My B+ Attempts at Being All That

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Father’s Day, Ice Buckets, and Prime Rib

on June 17, 2017

I’m not done yet! 

When playing Rummikub with my dad a while back, Lydia freaked out a bit (which to normal people looks like a lot) when he tried to hurry her turn, and she screeched, “I’m not done yet.” Dad, in true nurturing grandfather fashion, mocked her incessantly with “I’m not done yet!” He loved in a way that was more than love; he loved in a way that spoke to her and her snarky self. We still say it when the opportunity arises. It keeps my dad’s voice in our heads, helps us remember. Because quite frankly, I wasn’t done yet. I wasn’t done with my parents. I wasn’t done with that sarcasm, that leveling voice on the other end of the phone when I just needed my dad to listen. I wasn’t done with him. Not yet. 
Grey’s Anatomy junkie? Dr. House follower? Like a good medical mystery? Check out ALS. It has the medical community scratching heads, unable to nail down causes, treatments, or cures. It does not discriminate based on age, race, or gender. It is equally unkind to all if visits. Correction: haunts.

 

The Ice Bucket Challenge increased donations toward ALS research, care and education. Of the roughly $115 raised, 67% went to research; 20% went to patient and community services; 9% went to public and professional education; 2% went to fundraising; 2% went to external processing fees. Social Media is an overwhelmingly amazing tool when used for good. And this is good. There is currently no cure and no treatment for ALS. There is only monitoring and products to help as the body slowly betrays itself and shuts down due to the complete malfunction of the delivery service from the brain to the body, all while the brain is fully aware of everything that is happening. Frustrating at best; physically and emotionally devastating at worst.

 

Aides are kind; nurses gently suggest items that will help make the decline less defeating and humiliating; Hospice provides “whatever is needed to be comfortable.” Items that have been donated (because, quite frankly, they are often not used for long since the disease works its devastation so quickly) are offered as they come available with the depressing understanding that the blessing of a lift chair is made possible because the last guy didn’t need it long. And that same chair will depressingly bless someone else soon. Blessings through raindrops, as that donation means another family will soon be grieving the loss of a loved one.

 

This disease is a thief of mobility, of self-sufficiency, of dignity. It takes much more than it gives, as very few “at least there’s . . .” statements can be made in the heart of the battle. It robs families of mothers, fathers, aunts, uncles, children. It steals joy. It took my dad.

 

With tears, though, I will treasure the time I was able to spend with him while he succumbed. I will remember fondly the joy in a simple wheelchair jaunt through the neighborhood or in that perfect bite of prime rib with a side of prime rib (his favorite). And one thing this disease did give our family was time. Time to say goodbyes and to express how we feel. Time to say the things that often go implied in a family that communicates primarily through sarcasm and snarky comments. This disease encouraged poignancy and love.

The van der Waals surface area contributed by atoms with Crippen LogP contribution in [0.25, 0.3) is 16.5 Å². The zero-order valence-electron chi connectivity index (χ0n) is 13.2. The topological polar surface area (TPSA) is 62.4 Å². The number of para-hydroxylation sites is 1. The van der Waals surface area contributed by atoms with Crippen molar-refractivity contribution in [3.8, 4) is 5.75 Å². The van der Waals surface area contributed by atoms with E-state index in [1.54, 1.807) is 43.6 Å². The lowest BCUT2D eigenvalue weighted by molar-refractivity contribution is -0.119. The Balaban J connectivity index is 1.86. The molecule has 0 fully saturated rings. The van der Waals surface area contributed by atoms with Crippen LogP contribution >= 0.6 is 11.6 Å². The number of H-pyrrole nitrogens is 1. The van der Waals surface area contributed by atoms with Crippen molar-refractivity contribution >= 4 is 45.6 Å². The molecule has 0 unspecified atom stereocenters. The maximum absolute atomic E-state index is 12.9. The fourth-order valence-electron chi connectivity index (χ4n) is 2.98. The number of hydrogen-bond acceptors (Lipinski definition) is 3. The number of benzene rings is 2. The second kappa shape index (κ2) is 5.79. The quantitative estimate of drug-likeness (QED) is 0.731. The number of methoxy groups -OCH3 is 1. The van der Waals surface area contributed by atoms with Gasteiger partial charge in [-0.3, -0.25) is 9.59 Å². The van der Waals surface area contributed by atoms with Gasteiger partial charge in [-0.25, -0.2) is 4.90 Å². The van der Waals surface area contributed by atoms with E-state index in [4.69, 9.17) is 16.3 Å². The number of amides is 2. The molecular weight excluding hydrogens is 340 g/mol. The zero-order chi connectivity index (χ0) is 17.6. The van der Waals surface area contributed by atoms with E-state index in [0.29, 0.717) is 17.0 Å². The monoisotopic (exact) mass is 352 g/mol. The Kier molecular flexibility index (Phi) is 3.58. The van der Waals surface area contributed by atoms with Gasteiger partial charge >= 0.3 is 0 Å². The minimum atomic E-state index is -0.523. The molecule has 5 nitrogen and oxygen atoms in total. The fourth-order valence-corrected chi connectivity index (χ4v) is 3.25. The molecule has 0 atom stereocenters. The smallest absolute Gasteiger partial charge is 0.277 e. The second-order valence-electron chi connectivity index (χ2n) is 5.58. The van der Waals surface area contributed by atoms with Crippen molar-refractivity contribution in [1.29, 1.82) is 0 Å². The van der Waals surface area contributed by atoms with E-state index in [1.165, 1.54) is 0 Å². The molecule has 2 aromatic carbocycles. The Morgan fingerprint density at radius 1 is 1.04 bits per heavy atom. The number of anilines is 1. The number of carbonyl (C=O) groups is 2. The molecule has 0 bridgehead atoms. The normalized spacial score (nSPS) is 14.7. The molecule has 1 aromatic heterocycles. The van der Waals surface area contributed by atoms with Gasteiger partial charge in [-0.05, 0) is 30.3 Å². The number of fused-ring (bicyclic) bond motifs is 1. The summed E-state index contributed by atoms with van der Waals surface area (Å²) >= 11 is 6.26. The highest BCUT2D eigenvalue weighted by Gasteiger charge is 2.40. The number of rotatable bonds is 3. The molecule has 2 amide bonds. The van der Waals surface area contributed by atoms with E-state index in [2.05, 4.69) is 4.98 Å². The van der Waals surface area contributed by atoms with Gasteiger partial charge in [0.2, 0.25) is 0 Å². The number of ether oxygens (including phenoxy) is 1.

But it doesn’t change the fact that I miss my dad. My dad, who taught me how to water ski, add decimals and drive a stick shift. My dad, who cared for and buried a wife who “didn’t deserve it.” My dad, who became one of my very best friends after my best friend of a mom died. My dad, who cared about my opinions when he was dating as an adult. My dad, who celebrated my wedding with my friends and who was one of the most fun ones there. My dad, who was a moral support during lonely moments of motherhood of toddlers without a friend base. My dad, who walked with me through layoffs and other financial struggles. My dad, who, through a second marriage after mom died, opened us up to a second family. My dad, who loved my cooking and my kids in a way that they understood, even though it was often through goofy comments, fart jokes and compliments veiled in sarcasm. My dad, who could fix just about anything and would teach me without being condescending. My dad, who was proud of me when I wasn’t. My dad, who was an awesome dad. I miss him terribly.

 

So, if a gimmicky sort of thing like the Ice Bucket Challenge surfaces again, please remember the faces of this awful disease when thinking of how cute you can make the post. Remember those affected when you consider whether or not you will donate or look for a reason not to. Remember that without funds to do research, no progress will be made on this terribly cruel disease. But most of all, if a family you know is being affected by this disease, remember that they may not know what will be helpful but that something probably will be. Remember to offer help. Remember that sometimes, that help may not come in the form of money or stuff but in actions and words. And that sometimes, just showing up without waiting to be asked is the most helpful. Remember that prayers and words of encouragement can go a long way and will keep the door open for when they are ready to ask for that food or errand or other seemingly random favor. And remember that it hurts but that the sun will still rise tomorrow, giving us another day to do something good. Remember to do good.

 

And Happy Father’s Day.

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